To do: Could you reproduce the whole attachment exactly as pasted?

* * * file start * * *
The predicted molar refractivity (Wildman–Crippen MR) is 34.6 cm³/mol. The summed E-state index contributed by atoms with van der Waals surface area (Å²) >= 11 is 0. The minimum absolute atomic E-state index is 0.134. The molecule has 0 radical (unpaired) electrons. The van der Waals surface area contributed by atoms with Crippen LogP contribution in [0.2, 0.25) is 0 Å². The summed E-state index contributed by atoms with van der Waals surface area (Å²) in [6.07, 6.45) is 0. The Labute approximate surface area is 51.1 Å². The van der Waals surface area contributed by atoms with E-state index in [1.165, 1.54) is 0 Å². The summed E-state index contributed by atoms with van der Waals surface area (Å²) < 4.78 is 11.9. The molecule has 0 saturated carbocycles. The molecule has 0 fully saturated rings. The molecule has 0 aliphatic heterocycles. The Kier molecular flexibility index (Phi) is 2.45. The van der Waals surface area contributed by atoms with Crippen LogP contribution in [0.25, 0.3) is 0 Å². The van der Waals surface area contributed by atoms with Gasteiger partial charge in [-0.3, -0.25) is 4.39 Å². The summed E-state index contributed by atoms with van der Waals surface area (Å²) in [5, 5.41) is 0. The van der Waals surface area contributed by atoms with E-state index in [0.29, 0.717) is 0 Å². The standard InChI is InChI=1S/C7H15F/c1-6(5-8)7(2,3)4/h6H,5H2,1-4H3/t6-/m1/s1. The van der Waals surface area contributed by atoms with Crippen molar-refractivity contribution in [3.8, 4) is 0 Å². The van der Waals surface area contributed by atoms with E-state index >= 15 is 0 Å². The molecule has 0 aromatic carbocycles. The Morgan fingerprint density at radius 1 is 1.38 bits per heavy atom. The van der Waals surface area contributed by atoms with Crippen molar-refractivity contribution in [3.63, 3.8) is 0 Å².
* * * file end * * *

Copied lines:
The predicted molar refractivity (Wildman–Crippen MR) is 34.6 cm³/mol. The summed E-state index contributed by atoms with van der Waals surface area (Å²) >= 11 is 0. The minimum absolute atomic E-state index is 0.134. The molecule has 0 radical (unpaired) electrons. The van der Waals surface area contributed by atoms with Crippen LogP contribution in [0.2, 0.25) is 0 Å². The summed E-state index contributed by atoms with van der Waals surface area (Å²) in [6.07, 6.45) is 0. The Labute approximate surface area is 51.1 Å². The van der Waals surface area contributed by atoms with E-state index in [1.165, 1.54) is 0 Å². The summed E-state index contributed by atoms with van der Waals surface area (Å²) < 4.78 is 11.9. The molecule has 0 saturated carbocycles. The molecule has 0 fully saturated rings. The molecule has 0 aliphatic heterocycles. The Kier molecular flexibility index (Phi) is 2.45. The van der Waals surface area contributed by atoms with Crippen LogP contribution in [0.25, 0.3) is 0 Å². The van der Waals surface area contributed by atoms with Gasteiger partial charge in [-0.3, -0.25) is 4.39 Å². The summed E-state index contributed by atoms with van der Waals surface area (Å²) in [5, 5.41) is 0. The van der Waals surface area contributed by atoms with E-state index in [0.29, 0.717) is 0 Å². The standard InChI is InChI=1S/C7H15F/c1-6(5-8)7(2,3)4/h6H,5H2,1-4H3/t6-/m1/s1. The van der Waals surface area contributed by atoms with Crippen molar-refractivity contribution in [3.8, 4) is 0 Å². The van der Waals surface area contributed by atoms with E-state index >= 15 is 0 Å². The molecule has 0 aromatic carbocycles. The Morgan fingerprint density at radius 1 is 1.38 bits per heavy atom. The van der Waals surface area contributed by atoms with Crippen molar-refractivity contribution in [3.63, 3.8) is 0 Å².